How to Hire the Best Sales Professionals
The Cost of a Bad Hire. As a hiring manager, you and your company invested time and resources in the selection process. Plus, you invested even more in onboarding the person you hired. So, what happens if your new hire doesn’t turn out to be the superstar salesperson you thought he or she was? Answer: you’ll need to go through the process all over again!
According to research conducted by the Wall Street Journal and SHRM, the cost of a bad hire can be calculated at between two and four times the ‘bad hire’s’ fully-loaded annual compensation. That is a very high price to pay for making a hiring mistake.
With this in mind, let me share three not-so-ordinary secrets of improving your hiring success:
Talent is Tops. Almost all companies hire people based on how well they fit a job description and what they have done in past similar roles. In other words, they hire for knowledge, skills and experience.
As Marcus Buckingham pointed out in How to Break All the Rules, the most successful leaders hire for something else: talent. Experience is what someone has learned by applying knowledge and skills over time. Knowledge and skills can be learned, but talent cannot be learned. Talent is a person’s God-given abilities to naturally perform at a high level of proficiency in certain areas.
Talent tops skills and knowledge every time. Let me illustrate: think of two identical people…one naturally possesses musical talent…they hear the music in their head and it simply flows out of them. Now think of a person who loves music, but had to learn notes, scales, music theory and an instrument and practice their knowledge and skills over time to become proficient. The person with the natural musical talents will find playing effortless. The person who possesses musical knowledge and skills will be good, but likely not nearly as good as the one with natural musical talents.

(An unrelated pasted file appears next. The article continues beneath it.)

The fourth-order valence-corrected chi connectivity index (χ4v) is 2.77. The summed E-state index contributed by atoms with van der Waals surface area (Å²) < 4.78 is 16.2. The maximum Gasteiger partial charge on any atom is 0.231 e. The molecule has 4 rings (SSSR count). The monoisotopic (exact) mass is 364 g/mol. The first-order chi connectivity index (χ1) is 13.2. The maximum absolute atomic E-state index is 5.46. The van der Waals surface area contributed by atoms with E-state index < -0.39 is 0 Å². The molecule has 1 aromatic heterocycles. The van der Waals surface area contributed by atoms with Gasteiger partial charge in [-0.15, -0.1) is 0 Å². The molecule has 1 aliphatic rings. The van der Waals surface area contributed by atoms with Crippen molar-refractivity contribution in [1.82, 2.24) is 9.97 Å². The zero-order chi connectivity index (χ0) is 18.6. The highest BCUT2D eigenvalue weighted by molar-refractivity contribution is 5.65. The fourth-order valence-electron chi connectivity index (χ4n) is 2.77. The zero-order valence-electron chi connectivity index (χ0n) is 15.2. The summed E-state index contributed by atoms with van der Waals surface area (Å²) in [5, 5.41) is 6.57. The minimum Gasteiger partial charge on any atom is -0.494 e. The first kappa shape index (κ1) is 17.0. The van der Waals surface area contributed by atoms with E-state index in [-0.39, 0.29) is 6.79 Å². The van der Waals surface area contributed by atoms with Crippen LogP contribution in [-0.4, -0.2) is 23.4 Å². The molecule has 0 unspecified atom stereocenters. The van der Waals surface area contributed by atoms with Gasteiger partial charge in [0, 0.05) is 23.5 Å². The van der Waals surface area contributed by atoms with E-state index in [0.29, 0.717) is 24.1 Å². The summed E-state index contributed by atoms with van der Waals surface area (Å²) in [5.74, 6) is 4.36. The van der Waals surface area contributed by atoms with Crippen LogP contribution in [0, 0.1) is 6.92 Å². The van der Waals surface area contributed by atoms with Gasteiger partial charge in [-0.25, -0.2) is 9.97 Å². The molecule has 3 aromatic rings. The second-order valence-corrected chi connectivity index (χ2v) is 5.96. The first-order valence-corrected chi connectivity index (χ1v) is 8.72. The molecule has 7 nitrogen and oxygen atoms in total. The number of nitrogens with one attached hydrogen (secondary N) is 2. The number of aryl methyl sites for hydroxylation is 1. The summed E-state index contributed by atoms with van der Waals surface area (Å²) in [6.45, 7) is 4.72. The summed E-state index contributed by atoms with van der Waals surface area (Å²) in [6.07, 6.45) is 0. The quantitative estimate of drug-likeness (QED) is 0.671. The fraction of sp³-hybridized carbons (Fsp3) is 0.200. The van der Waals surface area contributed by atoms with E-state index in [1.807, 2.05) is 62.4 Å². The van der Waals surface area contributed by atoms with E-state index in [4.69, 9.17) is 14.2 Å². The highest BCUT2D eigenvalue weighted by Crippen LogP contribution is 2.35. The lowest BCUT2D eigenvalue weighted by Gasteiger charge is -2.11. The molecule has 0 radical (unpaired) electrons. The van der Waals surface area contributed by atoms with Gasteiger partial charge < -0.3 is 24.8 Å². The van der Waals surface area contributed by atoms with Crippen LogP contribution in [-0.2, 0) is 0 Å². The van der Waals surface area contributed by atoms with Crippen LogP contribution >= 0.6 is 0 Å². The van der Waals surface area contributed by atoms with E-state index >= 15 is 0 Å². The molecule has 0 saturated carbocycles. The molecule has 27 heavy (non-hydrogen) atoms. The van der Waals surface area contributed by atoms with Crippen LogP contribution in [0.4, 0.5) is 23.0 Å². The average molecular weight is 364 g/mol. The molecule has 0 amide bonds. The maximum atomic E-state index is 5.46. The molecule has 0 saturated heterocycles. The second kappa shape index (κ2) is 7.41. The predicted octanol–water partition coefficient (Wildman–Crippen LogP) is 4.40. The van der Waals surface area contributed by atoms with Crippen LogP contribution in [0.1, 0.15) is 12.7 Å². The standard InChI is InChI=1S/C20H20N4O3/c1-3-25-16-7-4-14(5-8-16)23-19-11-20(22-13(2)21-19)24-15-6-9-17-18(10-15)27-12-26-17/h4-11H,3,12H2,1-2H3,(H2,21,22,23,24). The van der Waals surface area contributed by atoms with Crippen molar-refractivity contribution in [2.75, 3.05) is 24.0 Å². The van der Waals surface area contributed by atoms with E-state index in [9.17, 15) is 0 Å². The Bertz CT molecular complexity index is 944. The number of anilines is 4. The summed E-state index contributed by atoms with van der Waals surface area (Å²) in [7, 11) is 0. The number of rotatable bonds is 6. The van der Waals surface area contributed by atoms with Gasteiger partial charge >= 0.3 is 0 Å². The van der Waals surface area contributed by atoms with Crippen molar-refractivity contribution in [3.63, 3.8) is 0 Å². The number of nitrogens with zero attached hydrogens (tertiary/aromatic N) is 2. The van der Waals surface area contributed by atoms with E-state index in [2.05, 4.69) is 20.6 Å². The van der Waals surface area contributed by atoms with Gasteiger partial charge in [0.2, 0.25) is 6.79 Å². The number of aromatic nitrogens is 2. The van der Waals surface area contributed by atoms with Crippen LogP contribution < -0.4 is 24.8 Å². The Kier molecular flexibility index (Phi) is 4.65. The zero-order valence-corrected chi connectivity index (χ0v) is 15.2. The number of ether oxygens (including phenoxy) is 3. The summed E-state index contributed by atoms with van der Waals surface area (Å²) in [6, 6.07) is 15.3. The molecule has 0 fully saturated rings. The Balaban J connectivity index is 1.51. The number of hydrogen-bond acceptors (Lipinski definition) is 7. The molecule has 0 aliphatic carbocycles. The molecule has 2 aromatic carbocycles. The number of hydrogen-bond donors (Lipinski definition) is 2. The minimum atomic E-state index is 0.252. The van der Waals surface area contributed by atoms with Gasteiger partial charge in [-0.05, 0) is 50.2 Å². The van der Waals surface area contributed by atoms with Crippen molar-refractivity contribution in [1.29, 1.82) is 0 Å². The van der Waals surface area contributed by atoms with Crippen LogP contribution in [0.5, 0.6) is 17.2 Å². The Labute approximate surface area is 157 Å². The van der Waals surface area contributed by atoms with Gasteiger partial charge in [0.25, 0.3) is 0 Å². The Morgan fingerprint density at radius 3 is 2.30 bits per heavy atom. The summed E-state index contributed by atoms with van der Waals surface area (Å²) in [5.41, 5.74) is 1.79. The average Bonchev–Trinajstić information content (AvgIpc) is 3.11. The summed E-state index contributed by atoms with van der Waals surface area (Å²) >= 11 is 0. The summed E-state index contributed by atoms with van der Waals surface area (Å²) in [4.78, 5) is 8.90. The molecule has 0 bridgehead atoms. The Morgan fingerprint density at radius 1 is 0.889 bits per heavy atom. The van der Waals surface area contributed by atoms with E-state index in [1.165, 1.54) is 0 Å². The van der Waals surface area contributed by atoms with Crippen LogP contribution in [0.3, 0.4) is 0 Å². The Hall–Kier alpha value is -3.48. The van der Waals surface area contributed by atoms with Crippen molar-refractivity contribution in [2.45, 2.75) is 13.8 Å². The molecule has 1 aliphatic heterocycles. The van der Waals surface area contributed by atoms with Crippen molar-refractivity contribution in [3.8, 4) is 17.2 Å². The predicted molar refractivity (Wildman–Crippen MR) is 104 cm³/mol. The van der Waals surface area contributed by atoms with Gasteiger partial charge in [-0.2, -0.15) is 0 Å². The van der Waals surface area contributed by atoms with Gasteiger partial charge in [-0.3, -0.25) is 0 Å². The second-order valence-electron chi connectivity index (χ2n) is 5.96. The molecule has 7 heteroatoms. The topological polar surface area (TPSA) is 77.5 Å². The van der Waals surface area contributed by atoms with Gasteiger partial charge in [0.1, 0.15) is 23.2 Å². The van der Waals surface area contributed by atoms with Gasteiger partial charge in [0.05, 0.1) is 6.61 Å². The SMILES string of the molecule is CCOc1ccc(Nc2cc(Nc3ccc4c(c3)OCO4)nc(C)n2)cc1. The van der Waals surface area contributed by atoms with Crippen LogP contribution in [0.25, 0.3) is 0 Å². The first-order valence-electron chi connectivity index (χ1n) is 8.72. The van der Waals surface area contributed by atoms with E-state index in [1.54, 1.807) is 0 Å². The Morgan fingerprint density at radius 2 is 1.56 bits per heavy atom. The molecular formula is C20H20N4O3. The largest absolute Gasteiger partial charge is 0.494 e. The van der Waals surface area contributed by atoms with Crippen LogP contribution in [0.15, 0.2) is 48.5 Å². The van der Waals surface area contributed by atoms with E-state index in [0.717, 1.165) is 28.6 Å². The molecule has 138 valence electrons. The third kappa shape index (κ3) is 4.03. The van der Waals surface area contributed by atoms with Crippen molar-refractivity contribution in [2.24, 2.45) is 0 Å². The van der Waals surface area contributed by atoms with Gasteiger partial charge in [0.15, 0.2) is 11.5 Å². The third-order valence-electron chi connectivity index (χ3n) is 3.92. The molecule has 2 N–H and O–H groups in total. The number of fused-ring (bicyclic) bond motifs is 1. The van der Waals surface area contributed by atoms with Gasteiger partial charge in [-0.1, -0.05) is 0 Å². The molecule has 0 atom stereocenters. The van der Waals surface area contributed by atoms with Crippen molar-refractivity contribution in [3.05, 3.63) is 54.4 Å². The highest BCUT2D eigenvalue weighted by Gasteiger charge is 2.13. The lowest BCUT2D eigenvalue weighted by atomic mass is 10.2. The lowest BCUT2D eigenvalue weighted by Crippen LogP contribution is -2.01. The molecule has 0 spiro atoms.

ESR Them, and Then Drill Down. Some interviewers call it behavioral interviewing using questions designed to uncover past successes. I call it ESR interviewing (Example, Specifics, Results). Suppose you want to identify the talents, skills and knowledge someone possesses in the area of tenacity. An ESR question might be, “Tell me about a time when you faced a very significant obstacle to accomplishing what you had set out to do (Example). Tell me about the objective and walk me through the specific circumstances involved that made it a challenge, and the details of what you had to do. Then, tell me the results – did you succeed in reaching your objective?” That is just the starter question. You’ll want to drill down into the details with follow-up questions until they have either illustrated they possess the talent, or confirm they don’t.
Assess, Don’t Guess. Most salespeople have been trafficking in the field of selling for so long they can give you a decent answer about the technical aspects of making and supporting sales. You could look at their resume and see what they say they have accomplished. But do they really possess a complete knowledge and awareness of the current and emerging best practices of successful selling? Don’t guess…assess them using a knowledge-based assessment.
A knowledge-based assessment measures what someone knows and understands about a subject, and identifies whether or not they consistently make the best choices when presented with a set of good choices. Consider utilizing a knowledge-based assessment to measure what your candidate knows and doesn’t know about the best practices of selling. The best assessment I’ve ever seen for measuring someone’s knowledge of B2B selling is something called the B2B Sales Essentials℠ Assessment. It is based on a consultative selling model and considers the latest technologies and approaches.
Bottom Line: To avoid the high costs of a bad hire, make certain you establish the talents required for your next opening and utilize an ESR approach to determine which candidates possess the talents (in addition to the skills and knowledge you are looking for). Then use a proven knowledge-based sales assessment to measure what the candidate knows of the best practices of effective selling.